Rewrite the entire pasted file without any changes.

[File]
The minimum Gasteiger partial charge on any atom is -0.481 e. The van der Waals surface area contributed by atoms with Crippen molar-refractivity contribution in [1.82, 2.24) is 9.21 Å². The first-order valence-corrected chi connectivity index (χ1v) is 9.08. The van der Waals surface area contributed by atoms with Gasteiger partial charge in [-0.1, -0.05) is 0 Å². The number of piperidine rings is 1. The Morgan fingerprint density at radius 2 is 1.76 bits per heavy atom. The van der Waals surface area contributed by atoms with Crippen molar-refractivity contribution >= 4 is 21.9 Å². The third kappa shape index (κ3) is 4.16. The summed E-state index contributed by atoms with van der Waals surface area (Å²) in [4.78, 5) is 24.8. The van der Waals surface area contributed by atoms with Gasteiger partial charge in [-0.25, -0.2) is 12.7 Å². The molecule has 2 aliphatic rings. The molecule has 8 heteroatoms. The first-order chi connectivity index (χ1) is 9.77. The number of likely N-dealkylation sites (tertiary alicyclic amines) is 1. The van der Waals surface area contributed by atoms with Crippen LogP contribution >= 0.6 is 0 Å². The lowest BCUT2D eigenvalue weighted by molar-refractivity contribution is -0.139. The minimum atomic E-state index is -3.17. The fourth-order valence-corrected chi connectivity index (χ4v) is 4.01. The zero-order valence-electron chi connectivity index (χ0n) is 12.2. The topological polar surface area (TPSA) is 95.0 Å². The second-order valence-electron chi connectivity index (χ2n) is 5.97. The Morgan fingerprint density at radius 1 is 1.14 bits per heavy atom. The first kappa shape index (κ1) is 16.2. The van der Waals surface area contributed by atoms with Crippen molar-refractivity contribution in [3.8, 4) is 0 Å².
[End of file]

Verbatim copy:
The minimum Gasteiger partial charge on any atom is -0.481 e. The van der Waals surface area contributed by atoms with Crippen molar-refractivity contribution in [1.82, 2.24) is 9.21 Å². The first-order valence-corrected chi connectivity index (χ1v) is 9.08. The van der Waals surface area contributed by atoms with Gasteiger partial charge in [-0.1, -0.05) is 0 Å². The number of piperidine rings is 1. The Morgan fingerprint density at radius 2 is 1.76 bits per heavy atom. The van der Waals surface area contributed by atoms with Crippen molar-refractivity contribution >= 4 is 21.9 Å². The third kappa shape index (κ3) is 4.16. The summed E-state index contributed by atoms with van der Waals surface area (Å²) in [4.78, 5) is 24.8. The van der Waals surface area contributed by atoms with Gasteiger partial charge in [-0.25, -0.2) is 12.7 Å². The molecule has 2 aliphatic rings. The molecule has 8 heteroatoms. The first-order chi connectivity index (χ1) is 9.77. The number of likely N-dealkylation sites (tertiary alicyclic amines) is 1. The van der Waals surface area contributed by atoms with Crippen LogP contribution >= 0.6 is 0 Å². The lowest BCUT2D eigenvalue weighted by molar-refractivity contribution is -0.139. The minimum atomic E-state index is -3.17. The fourth-order valence-corrected chi connectivity index (χ4v) is 4.01. The zero-order valence-electron chi connectivity index (χ0n) is 12.2. The topological polar surface area (TPSA) is 95.0 Å². The second-order valence-electron chi connectivity index (χ2n) is 5.97. The Morgan fingerprint density at radius 1 is 1.14 bits per heavy atom. The first kappa shape index (κ1) is 16.2. The van der Waals surface area contributed by atoms with Crippen molar-refractivity contribution in [3.8, 4) is 0 Å².